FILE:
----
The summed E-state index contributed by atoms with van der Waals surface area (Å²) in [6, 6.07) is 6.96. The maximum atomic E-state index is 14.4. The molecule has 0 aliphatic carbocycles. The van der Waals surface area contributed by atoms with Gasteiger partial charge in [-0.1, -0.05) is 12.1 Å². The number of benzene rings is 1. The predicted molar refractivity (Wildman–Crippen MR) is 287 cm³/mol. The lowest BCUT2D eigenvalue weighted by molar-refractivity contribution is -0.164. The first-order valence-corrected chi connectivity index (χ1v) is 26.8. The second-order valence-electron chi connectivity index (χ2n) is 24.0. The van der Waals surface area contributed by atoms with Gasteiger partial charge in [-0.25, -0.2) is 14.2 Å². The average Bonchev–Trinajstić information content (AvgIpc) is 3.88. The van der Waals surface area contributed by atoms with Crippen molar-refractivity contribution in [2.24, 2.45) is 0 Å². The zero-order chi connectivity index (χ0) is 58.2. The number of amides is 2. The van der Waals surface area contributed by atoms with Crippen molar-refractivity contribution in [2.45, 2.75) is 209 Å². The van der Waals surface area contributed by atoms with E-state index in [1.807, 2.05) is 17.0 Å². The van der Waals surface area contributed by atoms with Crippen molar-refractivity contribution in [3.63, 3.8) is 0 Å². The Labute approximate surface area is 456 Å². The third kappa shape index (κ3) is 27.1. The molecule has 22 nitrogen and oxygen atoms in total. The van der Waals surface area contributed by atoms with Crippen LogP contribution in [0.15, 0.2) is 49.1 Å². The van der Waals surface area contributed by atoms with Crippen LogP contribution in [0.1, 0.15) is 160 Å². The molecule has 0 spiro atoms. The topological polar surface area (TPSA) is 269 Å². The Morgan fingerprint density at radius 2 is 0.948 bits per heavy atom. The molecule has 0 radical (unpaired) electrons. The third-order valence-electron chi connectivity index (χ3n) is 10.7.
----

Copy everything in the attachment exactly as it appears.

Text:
The summed E-state index contributed by atoms with van der Waals surface area (Å²) in [6, 6.07) is 6.96. The maximum atomic E-state index is 14.4. The molecule has 0 aliphatic carbocycles. The van der Waals surface area contributed by atoms with Gasteiger partial charge in [-0.1, -0.05) is 12.1 Å². The number of benzene rings is 1. The predicted molar refractivity (Wildman–Crippen MR) is 287 cm³/mol. The lowest BCUT2D eigenvalue weighted by molar-refractivity contribution is -0.164. The first-order valence-corrected chi connectivity index (χ1v) is 26.8. The second-order valence-electron chi connectivity index (χ2n) is 24.0. The van der Waals surface area contributed by atoms with Gasteiger partial charge in [-0.25, -0.2) is 14.2 Å². The average Bonchev–Trinajstić information content (AvgIpc) is 3.88. The van der Waals surface area contributed by atoms with Crippen molar-refractivity contribution in [2.24, 2.45) is 0 Å². The zero-order chi connectivity index (χ0) is 58.2. The number of amides is 2. The van der Waals surface area contributed by atoms with Crippen molar-refractivity contribution in [2.45, 2.75) is 209 Å². The van der Waals surface area contributed by atoms with E-state index in [1.807, 2.05) is 17.0 Å². The van der Waals surface area contributed by atoms with Crippen molar-refractivity contribution in [3.63, 3.8) is 0 Å². The Labute approximate surface area is 456 Å². The third kappa shape index (κ3) is 27.1. The molecule has 22 nitrogen and oxygen atoms in total. The van der Waals surface area contributed by atoms with Crippen LogP contribution in [0.15, 0.2) is 49.1 Å². The van der Waals surface area contributed by atoms with Crippen LogP contribution in [0.1, 0.15) is 160 Å². The molecule has 0 spiro atoms. The topological polar surface area (TPSA) is 269 Å². The Morgan fingerprint density at radius 2 is 0.948 bits per heavy atom. The molecule has 0 radical (unpaired) electrons. The third-order valence-electron chi connectivity index (χ3n) is 10.7.